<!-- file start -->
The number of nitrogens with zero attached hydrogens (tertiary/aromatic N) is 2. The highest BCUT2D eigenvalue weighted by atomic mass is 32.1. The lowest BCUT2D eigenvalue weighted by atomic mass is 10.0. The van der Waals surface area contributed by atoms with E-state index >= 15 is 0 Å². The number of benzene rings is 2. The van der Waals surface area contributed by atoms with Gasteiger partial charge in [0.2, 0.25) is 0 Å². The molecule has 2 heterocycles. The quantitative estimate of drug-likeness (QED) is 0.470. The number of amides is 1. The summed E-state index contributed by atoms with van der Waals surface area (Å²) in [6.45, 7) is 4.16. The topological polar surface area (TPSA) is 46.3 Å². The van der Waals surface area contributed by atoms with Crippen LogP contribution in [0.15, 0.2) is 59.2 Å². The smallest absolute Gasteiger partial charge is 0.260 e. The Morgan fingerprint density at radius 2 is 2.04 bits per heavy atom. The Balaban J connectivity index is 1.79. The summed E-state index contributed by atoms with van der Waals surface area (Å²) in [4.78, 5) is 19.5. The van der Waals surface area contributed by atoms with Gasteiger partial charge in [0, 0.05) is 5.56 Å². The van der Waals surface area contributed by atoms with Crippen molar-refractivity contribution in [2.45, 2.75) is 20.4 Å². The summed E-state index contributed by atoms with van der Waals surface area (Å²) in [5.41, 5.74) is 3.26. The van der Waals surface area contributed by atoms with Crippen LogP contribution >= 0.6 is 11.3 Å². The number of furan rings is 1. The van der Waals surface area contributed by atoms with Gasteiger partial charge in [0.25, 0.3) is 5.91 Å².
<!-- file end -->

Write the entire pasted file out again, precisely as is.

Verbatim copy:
The number of nitrogens with zero attached hydrogens (tertiary/aromatic N) is 2. The highest BCUT2D eigenvalue weighted by atomic mass is 32.1. The lowest BCUT2D eigenvalue weighted by atomic mass is 10.0. The van der Waals surface area contributed by atoms with E-state index >= 15 is 0 Å². The number of benzene rings is 2. The van der Waals surface area contributed by atoms with Gasteiger partial charge in [0.2, 0.25) is 0 Å². The molecule has 2 heterocycles. The quantitative estimate of drug-likeness (QED) is 0.470. The number of amides is 1. The summed E-state index contributed by atoms with van der Waals surface area (Å²) in [6.45, 7) is 4.16. The topological polar surface area (TPSA) is 46.3 Å². The van der Waals surface area contributed by atoms with Crippen LogP contribution in [0.15, 0.2) is 59.2 Å². The smallest absolute Gasteiger partial charge is 0.260 e. The Morgan fingerprint density at radius 2 is 2.04 bits per heavy atom. The Balaban J connectivity index is 1.79. The summed E-state index contributed by atoms with van der Waals surface area (Å²) in [4.78, 5) is 19.5. The van der Waals surface area contributed by atoms with Gasteiger partial charge in [0, 0.05) is 5.56 Å². The van der Waals surface area contributed by atoms with Crippen molar-refractivity contribution in [2.45, 2.75) is 20.4 Å². The summed E-state index contributed by atoms with van der Waals surface area (Å²) in [5.41, 5.74) is 3.26. The van der Waals surface area contributed by atoms with Crippen LogP contribution >= 0.6 is 11.3 Å². The number of furan rings is 1. The van der Waals surface area contributed by atoms with Gasteiger partial charge in [0.25, 0.3) is 5.91 Å².